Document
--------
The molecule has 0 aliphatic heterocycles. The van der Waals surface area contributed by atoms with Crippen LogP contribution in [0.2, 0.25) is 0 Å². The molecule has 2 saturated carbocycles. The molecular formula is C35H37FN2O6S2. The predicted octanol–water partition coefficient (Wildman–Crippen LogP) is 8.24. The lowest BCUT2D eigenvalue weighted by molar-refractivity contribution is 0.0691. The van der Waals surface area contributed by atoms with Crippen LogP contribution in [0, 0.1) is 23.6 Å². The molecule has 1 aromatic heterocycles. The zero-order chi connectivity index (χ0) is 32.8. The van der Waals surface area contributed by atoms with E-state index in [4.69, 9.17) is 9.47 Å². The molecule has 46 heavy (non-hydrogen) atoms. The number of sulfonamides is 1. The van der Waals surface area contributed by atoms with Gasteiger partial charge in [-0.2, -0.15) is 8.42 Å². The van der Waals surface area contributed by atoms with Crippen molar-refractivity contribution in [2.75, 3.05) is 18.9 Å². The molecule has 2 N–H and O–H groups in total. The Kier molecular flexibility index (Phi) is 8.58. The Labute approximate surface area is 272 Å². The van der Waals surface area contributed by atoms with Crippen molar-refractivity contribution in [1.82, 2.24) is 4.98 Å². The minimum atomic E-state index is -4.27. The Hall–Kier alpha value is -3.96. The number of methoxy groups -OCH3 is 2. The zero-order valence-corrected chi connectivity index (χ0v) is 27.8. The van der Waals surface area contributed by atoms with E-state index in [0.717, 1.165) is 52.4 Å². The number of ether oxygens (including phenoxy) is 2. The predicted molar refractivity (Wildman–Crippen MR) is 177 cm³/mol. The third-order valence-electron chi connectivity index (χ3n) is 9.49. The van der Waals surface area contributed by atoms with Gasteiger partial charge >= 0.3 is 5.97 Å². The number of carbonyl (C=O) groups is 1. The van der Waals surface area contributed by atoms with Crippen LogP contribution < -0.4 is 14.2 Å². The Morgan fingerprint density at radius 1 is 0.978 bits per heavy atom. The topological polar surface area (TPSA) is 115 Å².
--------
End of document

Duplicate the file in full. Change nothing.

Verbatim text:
The molecule has 0 aliphatic heterocycles. The van der Waals surface area contributed by atoms with Crippen LogP contribution in [0.2, 0.25) is 0 Å². The molecule has 2 saturated carbocycles. The molecular formula is C35H37FN2O6S2. The predicted octanol–water partition coefficient (Wildman–Crippen LogP) is 8.24. The lowest BCUT2D eigenvalue weighted by molar-refractivity contribution is 0.0691. The van der Waals surface area contributed by atoms with Crippen LogP contribution in [0, 0.1) is 23.6 Å². The molecule has 1 aromatic heterocycles. The zero-order chi connectivity index (χ0) is 32.8. The van der Waals surface area contributed by atoms with E-state index in [4.69, 9.17) is 9.47 Å². The molecule has 46 heavy (non-hydrogen) atoms. The number of sulfonamides is 1. The van der Waals surface area contributed by atoms with Gasteiger partial charge in [-0.2, -0.15) is 8.42 Å². The van der Waals surface area contributed by atoms with Crippen molar-refractivity contribution in [2.75, 3.05) is 18.9 Å². The molecule has 2 N–H and O–H groups in total. The Kier molecular flexibility index (Phi) is 8.58. The Labute approximate surface area is 272 Å². The van der Waals surface area contributed by atoms with Crippen molar-refractivity contribution in [1.82, 2.24) is 4.98 Å². The minimum atomic E-state index is -4.27. The Hall–Kier alpha value is -3.96. The number of methoxy groups -OCH3 is 2. The zero-order valence-corrected chi connectivity index (χ0v) is 27.8. The van der Waals surface area contributed by atoms with E-state index in [0.717, 1.165) is 52.4 Å². The number of ether oxygens (including phenoxy) is 2. The predicted molar refractivity (Wildman–Crippen MR) is 177 cm³/mol. The third-order valence-electron chi connectivity index (χ3n) is 9.49. The van der Waals surface area contributed by atoms with Gasteiger partial charge >= 0.3 is 5.97 Å². The number of carbonyl (C=O) groups is 1. The van der Waals surface area contributed by atoms with Crippen LogP contribution < -0.4 is 14.2 Å². The Morgan fingerprint density at radius 1 is 0.978 bits per heavy atom. The topological polar surface area (TPSA) is 115 Å².